Coronavirus outbreak leads stores to sell out of face masks

Some stores are posting signs they're out of surgical masks and some hospitals are reporting visitors are surreptitiously taking masks.

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/ Source: TODAY
By A. Pawlowski

Many Americans worried about the coronavirus outbreak in China are scrambling to buy face masks in case the disease spreads closer to home.

The surgical masks — covering a person’s nose and mouth — are a constant grim accessory on the streets of Chinese cities, prompting people in the U.S. to stock up, even though the masks may not offer much benefit and there are no recommendations from the Centers for Disease Control and Prevention to wear them outside of health care settings.

The immediate health risk from 2019-nCoV — the new coronavirus — is currently considered low for the general U.S. public, the CDC said.

But a pharmacy in New York on Tuesday posted a sign noting it was sold out of surgical masks.

While health officials say the risk of becoming ill from the new coronavirus is exceedingly low in the U.S., a pharmacy in Manhattan was sold out of surgical masks on Tuesday.Rebecca Dube/TODAY

There are empty shelves where face masks should be in other parts of the country, too.

Some hospitals are also reporting visitors are surreptitiously taking face masks put out for patients to use during flu season.

“We have a huge epidemic of coronavirus anxiety in the U.S. and this purchasing and use of masks is a symptom of that,” Dr. William Schaffner, professor of preventive medicine and infectious diseases at the Vanderbilt University School of Medicine, told TODAY.

“This is the desire of individuals to have some control.”

Tempted to buy and wear a mask? Here’s what you need to know.

Is there a benefit to wearing a face mask to prevent infection?

“Given that the coronavirus and the influenza virus are similar in their ways of transmission, isn’t it interesting that the CDC does not recommend here in the U.S. that we wear masks during every influenza season?” Schaffner noted.

“The answer is simple: namely, the CDC makes recommendations based on scientific evidence and scientific evidence supporting the use of masks of any kind in the general community… is sparse and not very solid.”

Masks are very important in the health care setting when doctors are taking care of sick patients, said Dr. Shira Doron, an infectious disease physician and hospital epidemiologist at Tufts Medical Center in Boston.

Do the thin surgical masks offer any benefit?

The experts had differing views.

Surgical masks are designed to keep what’s in the surgeon’s nose and mouth out of the surgical field, but they’re not designed to prevent viruses from being inhaled through the mask, Schaffner said.

Americans are at an exceedingly low risk of acquiring [coronavirus], they should not be taking masks from health care facilities.

In other words, these masks may protect others from your germs rather than protecting you from theirs.

When worn correctly, a surgical mask sits firm around a person’s cheeks, nose and chin, but it’s not a tight seal and it’s relatively easy to breathe through the mask and around the edges.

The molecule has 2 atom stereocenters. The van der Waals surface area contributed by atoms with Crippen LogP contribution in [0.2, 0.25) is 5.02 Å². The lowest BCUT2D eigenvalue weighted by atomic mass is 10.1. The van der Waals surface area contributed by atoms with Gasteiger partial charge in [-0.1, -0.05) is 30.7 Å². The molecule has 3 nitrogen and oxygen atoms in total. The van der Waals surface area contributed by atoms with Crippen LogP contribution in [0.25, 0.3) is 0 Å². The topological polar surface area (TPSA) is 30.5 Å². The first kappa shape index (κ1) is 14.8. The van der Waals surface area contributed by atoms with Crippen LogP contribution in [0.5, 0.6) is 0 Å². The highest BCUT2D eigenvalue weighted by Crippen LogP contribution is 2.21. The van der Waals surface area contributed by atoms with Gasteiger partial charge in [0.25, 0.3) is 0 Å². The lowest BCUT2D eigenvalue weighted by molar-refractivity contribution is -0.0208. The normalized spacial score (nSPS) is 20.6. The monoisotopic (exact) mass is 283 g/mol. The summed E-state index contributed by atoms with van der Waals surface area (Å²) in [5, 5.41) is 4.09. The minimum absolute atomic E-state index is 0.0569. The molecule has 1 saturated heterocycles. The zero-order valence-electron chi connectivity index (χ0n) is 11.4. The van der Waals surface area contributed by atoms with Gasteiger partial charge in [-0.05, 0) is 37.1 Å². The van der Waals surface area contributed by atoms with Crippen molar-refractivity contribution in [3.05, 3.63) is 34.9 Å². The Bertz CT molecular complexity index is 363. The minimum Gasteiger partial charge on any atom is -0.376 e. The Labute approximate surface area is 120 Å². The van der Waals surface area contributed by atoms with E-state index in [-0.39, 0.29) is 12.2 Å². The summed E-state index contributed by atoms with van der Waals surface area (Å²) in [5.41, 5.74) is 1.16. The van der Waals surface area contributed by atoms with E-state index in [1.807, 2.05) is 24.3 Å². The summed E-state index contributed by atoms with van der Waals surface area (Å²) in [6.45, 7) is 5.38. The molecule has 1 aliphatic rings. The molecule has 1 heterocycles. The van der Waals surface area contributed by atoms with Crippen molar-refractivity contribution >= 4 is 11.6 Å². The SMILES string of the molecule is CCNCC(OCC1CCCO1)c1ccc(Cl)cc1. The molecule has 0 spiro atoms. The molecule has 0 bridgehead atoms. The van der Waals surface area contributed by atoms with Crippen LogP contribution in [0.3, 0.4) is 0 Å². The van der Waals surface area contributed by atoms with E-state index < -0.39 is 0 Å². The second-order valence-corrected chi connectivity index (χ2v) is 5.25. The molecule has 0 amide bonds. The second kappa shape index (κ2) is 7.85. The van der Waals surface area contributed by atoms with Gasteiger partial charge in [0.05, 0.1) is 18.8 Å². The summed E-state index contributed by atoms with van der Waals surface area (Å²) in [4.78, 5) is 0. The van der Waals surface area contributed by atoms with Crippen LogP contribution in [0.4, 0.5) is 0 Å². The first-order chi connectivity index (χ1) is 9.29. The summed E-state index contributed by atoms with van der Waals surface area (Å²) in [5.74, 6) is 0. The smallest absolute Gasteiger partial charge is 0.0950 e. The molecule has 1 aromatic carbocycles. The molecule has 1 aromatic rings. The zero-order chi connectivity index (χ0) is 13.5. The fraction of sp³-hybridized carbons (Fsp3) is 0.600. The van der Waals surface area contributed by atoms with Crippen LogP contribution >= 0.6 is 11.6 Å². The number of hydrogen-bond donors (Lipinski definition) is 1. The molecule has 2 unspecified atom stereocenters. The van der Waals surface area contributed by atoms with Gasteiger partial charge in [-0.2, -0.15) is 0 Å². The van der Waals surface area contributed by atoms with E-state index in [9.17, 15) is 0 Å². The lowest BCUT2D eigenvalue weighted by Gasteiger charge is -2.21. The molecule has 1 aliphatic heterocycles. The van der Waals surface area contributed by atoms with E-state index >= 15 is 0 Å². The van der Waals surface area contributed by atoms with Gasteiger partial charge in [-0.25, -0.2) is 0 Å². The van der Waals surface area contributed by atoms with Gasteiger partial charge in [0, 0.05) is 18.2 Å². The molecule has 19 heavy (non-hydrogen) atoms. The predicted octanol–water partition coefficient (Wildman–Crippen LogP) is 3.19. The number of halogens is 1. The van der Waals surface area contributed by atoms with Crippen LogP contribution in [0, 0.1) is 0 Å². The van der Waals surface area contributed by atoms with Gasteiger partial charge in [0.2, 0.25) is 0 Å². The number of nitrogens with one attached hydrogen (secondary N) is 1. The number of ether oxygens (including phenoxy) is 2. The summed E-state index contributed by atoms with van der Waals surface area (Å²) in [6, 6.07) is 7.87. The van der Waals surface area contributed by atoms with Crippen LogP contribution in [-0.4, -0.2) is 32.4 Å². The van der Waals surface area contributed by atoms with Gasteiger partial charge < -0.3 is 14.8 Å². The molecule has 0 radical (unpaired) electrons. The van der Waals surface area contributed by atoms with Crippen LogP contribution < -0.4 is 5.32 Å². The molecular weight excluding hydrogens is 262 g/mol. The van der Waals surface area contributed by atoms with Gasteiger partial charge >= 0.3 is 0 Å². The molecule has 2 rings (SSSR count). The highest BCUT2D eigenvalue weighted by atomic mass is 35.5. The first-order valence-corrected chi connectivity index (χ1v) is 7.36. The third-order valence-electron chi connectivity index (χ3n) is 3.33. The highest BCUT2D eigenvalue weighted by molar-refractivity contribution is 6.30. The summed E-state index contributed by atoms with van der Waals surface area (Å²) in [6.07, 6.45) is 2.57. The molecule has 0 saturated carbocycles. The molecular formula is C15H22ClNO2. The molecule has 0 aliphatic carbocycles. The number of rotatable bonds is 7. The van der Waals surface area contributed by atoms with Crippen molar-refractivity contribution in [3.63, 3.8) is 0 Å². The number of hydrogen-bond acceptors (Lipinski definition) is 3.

But Doron said a surgical mask is adequate to prevent droplet transmission — the kind seen with respiratory viruses — in both directions.

It should be replaced when it’s wet because it doesn’t work properly then, Doron said. Anyone who has ever worn a scarf around their mouth and nose in winter knows the fabric grows wet quickly because of the effect of the warm breath.

In a health care setting, doctors change their surgical mask every time they leave the room, Doron noted.

What mask does the CDC recommend for doctors and nurses?

For health care workers in contact with coronavirus patients, the CDC recommends a more specialized type of mask — one that is individually fitted to a person's face to create a seal and that filters out 95 percent of particles that at least 0.3 microns in diameters. (A micron is 1/1,000th of a millimeter.) This type of mask is called an N95 respirator.

These devices are thicker than a surgical mask and doctors are trained how to put them on correctly and fit-check themselves to make sure the seal around the nose, cheeks and chin is tight so there’s no air leakage around the edge, Schaffner said.

“When you wear those N95 respirators, you’ll immediately discover that the work of breathing is much harder,” he noted. “It’s actually claustrophobic to some people and over time, it gets warm and moist in there.”

Schaffner has trouble wearing this type of mask for longer than 30 minutes, so wearing it for eight hours a day would not be feasible for most people, he said.

If this type of mask gets warped in some way, you have to replace it, he added.

What do doctors want you to know about wearing face masks?

The best way to prevent infection is to avoid being exposed to this virus, the CDC said. In the U.S., a person’s risk of acquiring the coronavirus is very close to zero, Doron noted.

"At the moment, what we have told people is stay alert, remain educated, wash your hands," Schaffner said.

Doron called the run on face masks in the U.S. a serious public health issue.

Tufts Medical Center usually makes surgical masks freely available to the public at its entrances during the flu season, but it has stopped doing so because people have been removing them in large quantities since the virus outbreak in China, she said.

“The drug stores are out so people all over the country are taking them from hospitals and they’re not taking into consideration the very strong negative effect that could have on the care of patients,” Doron said.

“There is no recommendation to wear a mask. Americans are at an exceedingly low risk of acquiring the infection, they should not be taking masks from health care facilities.”